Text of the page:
This is a really easy one, when you view your keywords report in the status column you may see the message ‘Low Search Volume’. This means that for the particular period the number of searches for that keyword were very low so adwords temporarily made those keywords inactive.
When and if there are more searches for them, adwords will re-activate them and put them back to the auction (the checks are made once per week).
The problem is that if you have a lot of ‘low search’ keywords in your account this affects the overall performance of your campaigns, having a negative impact on the other keywords and your quality score.
Google also suggests in their adwords best practices guide to delete low search volume keywords, as this will make your account more streamlined and easier to manage.
4 – Use Broad Match Identifier
The broad match identifier is one of the most powerful keyword match types, even more than exact match that can get your highly targeted traffic with less keyword management and trouble.
By adding the + in front of a keyword, you ‘tell’ adwords that the particular word has to be included in the search query in any order. The more good news is that you can add the + to one or more words in your keyword set.
For example, let’s assume that you are selling diamond rings and you have an ad group for your blue rings, the only keywords that you need to add in that ad group are “+blue +diamond +rings”. By taking advantage of the modified broad match type, you immediately exclude searches that don’t have all three keywords and your ads will only show up for highly related terms.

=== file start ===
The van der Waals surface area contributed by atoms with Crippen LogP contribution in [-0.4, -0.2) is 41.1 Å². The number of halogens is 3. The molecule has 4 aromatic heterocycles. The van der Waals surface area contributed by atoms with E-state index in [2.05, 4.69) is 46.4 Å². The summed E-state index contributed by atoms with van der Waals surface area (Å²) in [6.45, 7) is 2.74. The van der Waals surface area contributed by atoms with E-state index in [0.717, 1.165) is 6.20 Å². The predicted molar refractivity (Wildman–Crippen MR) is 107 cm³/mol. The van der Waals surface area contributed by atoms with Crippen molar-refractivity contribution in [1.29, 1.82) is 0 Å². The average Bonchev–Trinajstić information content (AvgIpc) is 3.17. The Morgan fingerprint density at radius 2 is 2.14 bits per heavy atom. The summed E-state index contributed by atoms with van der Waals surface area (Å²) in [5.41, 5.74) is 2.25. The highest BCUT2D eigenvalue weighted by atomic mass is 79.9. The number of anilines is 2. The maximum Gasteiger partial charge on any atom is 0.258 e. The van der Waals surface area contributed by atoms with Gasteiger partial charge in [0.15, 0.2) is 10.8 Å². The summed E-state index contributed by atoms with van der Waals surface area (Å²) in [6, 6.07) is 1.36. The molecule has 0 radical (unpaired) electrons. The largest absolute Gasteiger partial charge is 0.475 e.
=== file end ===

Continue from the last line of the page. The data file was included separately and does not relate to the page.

Why you should use broad match identifier?
Less keywords to manage
Increase CTR and higher ROI
Less negative keywords
5 – Remove keywords not related to your landing page
A basic principle for high conversions is that your landing page should support both your ads and keywords. This means that the landing page should be highly relevant and offer people what promised in the ad and at the same time the content of the landing page to be highly relevant with the keywords in your campaigns.
There are cases that during keyword research you come up with some nice keywords that seem a good match for your campaigns but these may not be fully supported by the landing page. You like the keywords and add them but as a result you negatively impact your quality score, ad rank and costs.
When you have multiple landing pages it’s easy to solve this problem, you can add those keywords in separate ad groups, create highly relevant ads and send users to the most appropriate landing page.
When you have only one landing page, adding keywords that are not highly relevant will affect your campaign performance. What is the solution? Either create separate landing pages for those keywords or remove them from your campaigns and concentrate on keywords that fit better with the content of the page.
A good way to identify if you are facing this issue is to view the keywords tab and move your mouse over the speech bubble (in the status column).
If the Landing page experience is ‘below average’ then you need to take action immediately. If it is ‘average’, look for your quality score and review those keywords that have the lowest quality score in the list.
Examine if the reason for having a low quality score is due to the landing page experience and try switching landing pages and monitor the impact on the quality score.